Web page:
The Aviatik B.II was a reconnaissance aircraft built in Germany and Austria-Hungary during World War I. It was a two-seat biplane of conventional configuration that seated its pilot and observer in tandem, open cockpits. Compared to its predecessor, the B.I, the B.II had a more powerful engine and revised nose design that faired the powerplant in more neatly, and a single "rhino horn" collector stack for the exhaust. A variety of two- and three-bay wing designs were utilised during production. While originally no armament was fitted (in common with other B- class aircraft), later production versions received a machine gun for the observer. All were withdrawn from front line service by early 1916, however the type continued in use as a trainer for a time with advanced flying training units (it is known that the B.II served in this role at FEA 9 at Darmstadt during 1916).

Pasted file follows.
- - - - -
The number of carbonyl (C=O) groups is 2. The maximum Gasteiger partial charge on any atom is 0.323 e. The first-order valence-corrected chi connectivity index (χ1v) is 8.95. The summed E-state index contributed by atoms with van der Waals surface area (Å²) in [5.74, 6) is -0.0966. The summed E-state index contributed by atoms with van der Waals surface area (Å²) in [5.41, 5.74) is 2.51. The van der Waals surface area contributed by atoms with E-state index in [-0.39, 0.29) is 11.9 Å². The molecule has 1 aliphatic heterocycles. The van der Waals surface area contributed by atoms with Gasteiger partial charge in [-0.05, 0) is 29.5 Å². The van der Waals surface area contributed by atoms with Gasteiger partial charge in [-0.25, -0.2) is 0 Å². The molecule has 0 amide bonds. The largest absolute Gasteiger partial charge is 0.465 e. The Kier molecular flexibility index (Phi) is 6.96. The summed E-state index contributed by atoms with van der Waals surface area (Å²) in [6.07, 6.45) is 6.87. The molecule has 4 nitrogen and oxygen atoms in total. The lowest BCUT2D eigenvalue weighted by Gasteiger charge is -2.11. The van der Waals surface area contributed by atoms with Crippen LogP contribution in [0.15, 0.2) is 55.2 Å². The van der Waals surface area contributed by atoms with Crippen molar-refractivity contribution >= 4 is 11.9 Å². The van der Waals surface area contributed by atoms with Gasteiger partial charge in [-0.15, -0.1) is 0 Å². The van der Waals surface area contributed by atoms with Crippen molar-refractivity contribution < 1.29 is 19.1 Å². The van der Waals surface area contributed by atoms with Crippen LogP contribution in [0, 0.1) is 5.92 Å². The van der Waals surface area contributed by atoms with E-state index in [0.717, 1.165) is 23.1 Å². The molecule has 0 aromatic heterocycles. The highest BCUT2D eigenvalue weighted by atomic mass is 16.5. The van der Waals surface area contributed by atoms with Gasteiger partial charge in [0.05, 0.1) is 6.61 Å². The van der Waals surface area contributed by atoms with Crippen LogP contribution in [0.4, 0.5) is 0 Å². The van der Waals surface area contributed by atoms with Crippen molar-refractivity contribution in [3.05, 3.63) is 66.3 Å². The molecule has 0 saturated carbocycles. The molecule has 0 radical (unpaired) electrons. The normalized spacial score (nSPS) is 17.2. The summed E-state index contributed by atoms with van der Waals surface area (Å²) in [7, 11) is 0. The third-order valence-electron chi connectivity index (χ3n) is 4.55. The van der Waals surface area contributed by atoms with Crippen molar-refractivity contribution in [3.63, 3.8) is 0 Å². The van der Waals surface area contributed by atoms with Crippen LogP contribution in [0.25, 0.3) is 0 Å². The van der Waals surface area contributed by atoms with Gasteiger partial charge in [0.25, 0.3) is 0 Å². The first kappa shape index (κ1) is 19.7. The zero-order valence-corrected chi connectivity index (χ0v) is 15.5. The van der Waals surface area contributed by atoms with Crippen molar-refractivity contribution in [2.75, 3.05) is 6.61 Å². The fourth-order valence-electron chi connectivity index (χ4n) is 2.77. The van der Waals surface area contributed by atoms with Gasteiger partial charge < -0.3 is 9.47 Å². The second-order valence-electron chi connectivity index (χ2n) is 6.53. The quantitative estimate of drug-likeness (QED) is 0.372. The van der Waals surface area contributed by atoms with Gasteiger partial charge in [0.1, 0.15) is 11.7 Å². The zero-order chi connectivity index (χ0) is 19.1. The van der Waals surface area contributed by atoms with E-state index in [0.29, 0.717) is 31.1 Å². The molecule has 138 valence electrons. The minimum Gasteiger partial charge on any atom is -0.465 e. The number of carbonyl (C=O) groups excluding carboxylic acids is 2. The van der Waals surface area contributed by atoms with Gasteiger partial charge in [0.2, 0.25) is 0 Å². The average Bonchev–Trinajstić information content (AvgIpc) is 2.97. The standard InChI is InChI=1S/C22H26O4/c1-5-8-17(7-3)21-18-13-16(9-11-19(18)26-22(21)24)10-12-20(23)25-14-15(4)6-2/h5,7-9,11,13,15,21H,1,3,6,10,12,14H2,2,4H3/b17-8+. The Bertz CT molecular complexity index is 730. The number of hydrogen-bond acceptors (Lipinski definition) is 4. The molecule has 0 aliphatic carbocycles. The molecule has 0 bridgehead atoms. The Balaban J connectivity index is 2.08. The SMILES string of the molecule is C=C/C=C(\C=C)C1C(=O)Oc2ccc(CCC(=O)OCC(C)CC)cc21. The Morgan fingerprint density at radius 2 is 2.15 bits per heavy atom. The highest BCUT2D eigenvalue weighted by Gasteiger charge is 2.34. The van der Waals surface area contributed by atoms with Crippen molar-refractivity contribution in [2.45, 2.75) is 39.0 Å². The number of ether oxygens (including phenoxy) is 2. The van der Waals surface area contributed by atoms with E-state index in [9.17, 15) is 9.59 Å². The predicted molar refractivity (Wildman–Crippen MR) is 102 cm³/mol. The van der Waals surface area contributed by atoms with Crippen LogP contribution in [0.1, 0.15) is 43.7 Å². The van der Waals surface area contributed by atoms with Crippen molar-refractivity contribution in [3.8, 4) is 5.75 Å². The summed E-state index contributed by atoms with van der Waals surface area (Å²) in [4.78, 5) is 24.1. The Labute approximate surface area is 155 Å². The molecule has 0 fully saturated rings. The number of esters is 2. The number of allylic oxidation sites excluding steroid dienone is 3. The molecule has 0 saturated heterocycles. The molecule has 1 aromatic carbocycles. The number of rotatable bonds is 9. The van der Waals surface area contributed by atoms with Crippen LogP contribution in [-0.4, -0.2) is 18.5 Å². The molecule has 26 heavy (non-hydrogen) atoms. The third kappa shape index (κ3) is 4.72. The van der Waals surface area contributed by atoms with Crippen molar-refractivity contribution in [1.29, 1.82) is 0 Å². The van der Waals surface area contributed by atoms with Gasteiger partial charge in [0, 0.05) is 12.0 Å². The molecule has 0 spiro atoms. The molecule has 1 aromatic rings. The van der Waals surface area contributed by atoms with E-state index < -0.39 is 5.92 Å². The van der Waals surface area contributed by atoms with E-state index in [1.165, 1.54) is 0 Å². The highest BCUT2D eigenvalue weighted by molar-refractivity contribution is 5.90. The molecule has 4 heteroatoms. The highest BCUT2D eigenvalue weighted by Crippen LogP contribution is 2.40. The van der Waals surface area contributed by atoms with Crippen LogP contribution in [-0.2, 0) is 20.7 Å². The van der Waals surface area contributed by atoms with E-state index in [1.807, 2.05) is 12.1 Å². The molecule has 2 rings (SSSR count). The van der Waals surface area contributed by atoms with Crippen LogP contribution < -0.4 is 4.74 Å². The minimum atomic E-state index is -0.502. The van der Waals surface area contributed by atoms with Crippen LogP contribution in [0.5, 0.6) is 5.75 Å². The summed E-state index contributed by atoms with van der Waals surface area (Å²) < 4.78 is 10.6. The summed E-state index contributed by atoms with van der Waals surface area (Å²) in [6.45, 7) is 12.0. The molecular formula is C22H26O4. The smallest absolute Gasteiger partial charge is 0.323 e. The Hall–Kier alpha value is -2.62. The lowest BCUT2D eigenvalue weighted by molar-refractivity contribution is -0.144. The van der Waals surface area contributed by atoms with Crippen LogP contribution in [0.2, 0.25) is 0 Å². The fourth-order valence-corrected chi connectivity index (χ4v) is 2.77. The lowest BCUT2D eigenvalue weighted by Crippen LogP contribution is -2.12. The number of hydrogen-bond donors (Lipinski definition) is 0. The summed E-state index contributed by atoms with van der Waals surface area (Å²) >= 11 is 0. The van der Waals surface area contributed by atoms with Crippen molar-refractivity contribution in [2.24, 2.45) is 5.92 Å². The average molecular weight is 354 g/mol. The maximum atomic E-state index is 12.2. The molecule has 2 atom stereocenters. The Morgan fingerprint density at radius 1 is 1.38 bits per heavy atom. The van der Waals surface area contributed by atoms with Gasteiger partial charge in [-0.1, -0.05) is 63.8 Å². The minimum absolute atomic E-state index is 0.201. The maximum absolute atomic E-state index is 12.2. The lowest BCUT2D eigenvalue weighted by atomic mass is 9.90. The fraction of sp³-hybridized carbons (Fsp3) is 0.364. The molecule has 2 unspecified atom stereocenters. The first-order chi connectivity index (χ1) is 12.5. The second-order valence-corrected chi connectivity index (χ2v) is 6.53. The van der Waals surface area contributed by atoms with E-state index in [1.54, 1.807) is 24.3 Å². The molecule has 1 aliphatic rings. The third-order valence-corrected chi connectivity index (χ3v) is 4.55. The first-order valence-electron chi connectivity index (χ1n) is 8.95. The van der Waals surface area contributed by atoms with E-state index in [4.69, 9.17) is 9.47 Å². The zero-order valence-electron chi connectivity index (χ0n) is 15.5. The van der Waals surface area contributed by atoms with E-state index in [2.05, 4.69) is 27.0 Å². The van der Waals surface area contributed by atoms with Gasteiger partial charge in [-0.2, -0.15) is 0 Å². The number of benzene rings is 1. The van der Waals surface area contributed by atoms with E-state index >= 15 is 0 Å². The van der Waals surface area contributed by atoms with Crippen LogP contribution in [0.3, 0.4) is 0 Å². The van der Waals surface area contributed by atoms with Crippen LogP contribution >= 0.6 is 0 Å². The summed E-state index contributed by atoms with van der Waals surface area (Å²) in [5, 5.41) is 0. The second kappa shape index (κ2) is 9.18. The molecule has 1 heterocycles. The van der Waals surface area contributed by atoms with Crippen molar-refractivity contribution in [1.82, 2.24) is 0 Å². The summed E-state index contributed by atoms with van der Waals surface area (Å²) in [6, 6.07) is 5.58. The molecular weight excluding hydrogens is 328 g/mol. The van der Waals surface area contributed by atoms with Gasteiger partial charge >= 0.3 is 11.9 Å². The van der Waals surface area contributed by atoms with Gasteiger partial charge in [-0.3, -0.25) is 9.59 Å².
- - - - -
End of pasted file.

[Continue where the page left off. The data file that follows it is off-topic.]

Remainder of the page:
Austro-Hungarian built D.IIs featured revised, enlarged ailerons, and Austro-Daimler engines.